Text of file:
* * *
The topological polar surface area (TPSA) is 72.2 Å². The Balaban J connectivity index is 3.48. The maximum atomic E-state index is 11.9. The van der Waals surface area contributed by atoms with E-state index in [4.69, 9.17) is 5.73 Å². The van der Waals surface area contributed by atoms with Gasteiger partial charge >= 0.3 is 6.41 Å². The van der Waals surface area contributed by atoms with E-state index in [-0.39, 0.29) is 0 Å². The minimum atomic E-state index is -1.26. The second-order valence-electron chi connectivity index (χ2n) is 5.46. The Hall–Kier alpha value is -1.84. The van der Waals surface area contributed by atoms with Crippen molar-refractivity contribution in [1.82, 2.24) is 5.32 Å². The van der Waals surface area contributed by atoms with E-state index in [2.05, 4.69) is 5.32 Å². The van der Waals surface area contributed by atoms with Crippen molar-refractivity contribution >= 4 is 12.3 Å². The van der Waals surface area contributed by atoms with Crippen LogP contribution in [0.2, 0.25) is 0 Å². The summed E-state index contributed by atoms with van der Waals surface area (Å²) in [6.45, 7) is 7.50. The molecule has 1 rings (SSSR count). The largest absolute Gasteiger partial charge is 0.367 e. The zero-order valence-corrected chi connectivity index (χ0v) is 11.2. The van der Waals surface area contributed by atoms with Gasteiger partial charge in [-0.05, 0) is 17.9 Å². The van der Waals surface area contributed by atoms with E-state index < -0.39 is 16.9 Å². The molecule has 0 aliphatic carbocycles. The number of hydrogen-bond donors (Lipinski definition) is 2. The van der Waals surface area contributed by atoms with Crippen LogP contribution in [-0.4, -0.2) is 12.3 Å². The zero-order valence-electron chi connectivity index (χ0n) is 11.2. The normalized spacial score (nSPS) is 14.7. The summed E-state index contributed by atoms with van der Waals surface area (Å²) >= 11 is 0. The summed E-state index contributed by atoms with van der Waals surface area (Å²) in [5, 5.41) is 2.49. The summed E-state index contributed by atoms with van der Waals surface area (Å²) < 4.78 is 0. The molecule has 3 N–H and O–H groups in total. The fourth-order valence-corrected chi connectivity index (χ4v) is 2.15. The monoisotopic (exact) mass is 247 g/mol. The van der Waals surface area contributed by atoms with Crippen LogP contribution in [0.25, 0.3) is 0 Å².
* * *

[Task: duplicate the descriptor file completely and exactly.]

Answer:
The topological polar surface area (TPSA) is 72.2 Å². The Balaban J connectivity index is 3.48. The maximum atomic E-state index is 11.9. The van der Waals surface area contributed by atoms with E-state index in [4.69, 9.17) is 5.73 Å². The van der Waals surface area contributed by atoms with Gasteiger partial charge >= 0.3 is 6.41 Å². The van der Waals surface area contributed by atoms with E-state index in [-0.39, 0.29) is 0 Å². The minimum atomic E-state index is -1.26. The second-order valence-electron chi connectivity index (χ2n) is 5.46. The Hall–Kier alpha value is -1.84. The van der Waals surface area contributed by atoms with Crippen molar-refractivity contribution in [1.82, 2.24) is 5.32 Å². The van der Waals surface area contributed by atoms with E-state index in [2.05, 4.69) is 5.32 Å². The van der Waals surface area contributed by atoms with Crippen molar-refractivity contribution >= 4 is 12.3 Å². The van der Waals surface area contributed by atoms with Crippen LogP contribution in [0.2, 0.25) is 0 Å². The summed E-state index contributed by atoms with van der Waals surface area (Å²) in [6.45, 7) is 7.50. The molecule has 1 rings (SSSR count). The largest absolute Gasteiger partial charge is 0.367 e. The zero-order valence-corrected chi connectivity index (χ0v) is 11.2. The van der Waals surface area contributed by atoms with Gasteiger partial charge in [-0.05, 0) is 17.9 Å². The van der Waals surface area contributed by atoms with E-state index < -0.39 is 16.9 Å². The molecule has 0 aliphatic carbocycles. The number of hydrogen-bond donors (Lipinski definition) is 2. The van der Waals surface area contributed by atoms with Crippen LogP contribution in [-0.4, -0.2) is 12.3 Å². The zero-order valence-electron chi connectivity index (χ0n) is 11.2. The normalized spacial score (nSPS) is 14.7. The summed E-state index contributed by atoms with van der Waals surface area (Å²) >= 11 is 0. The summed E-state index contributed by atoms with van der Waals surface area (Å²) in [5, 5.41) is 2.49. The summed E-state index contributed by atoms with van der Waals surface area (Å²) < 4.78 is 0. The molecule has 3 N–H and O–H groups in total. The fourth-order valence-corrected chi connectivity index (χ4v) is 2.15. The monoisotopic (exact) mass is 247 g/mol. The van der Waals surface area contributed by atoms with Crippen LogP contribution in [0.25, 0.3) is 0 Å².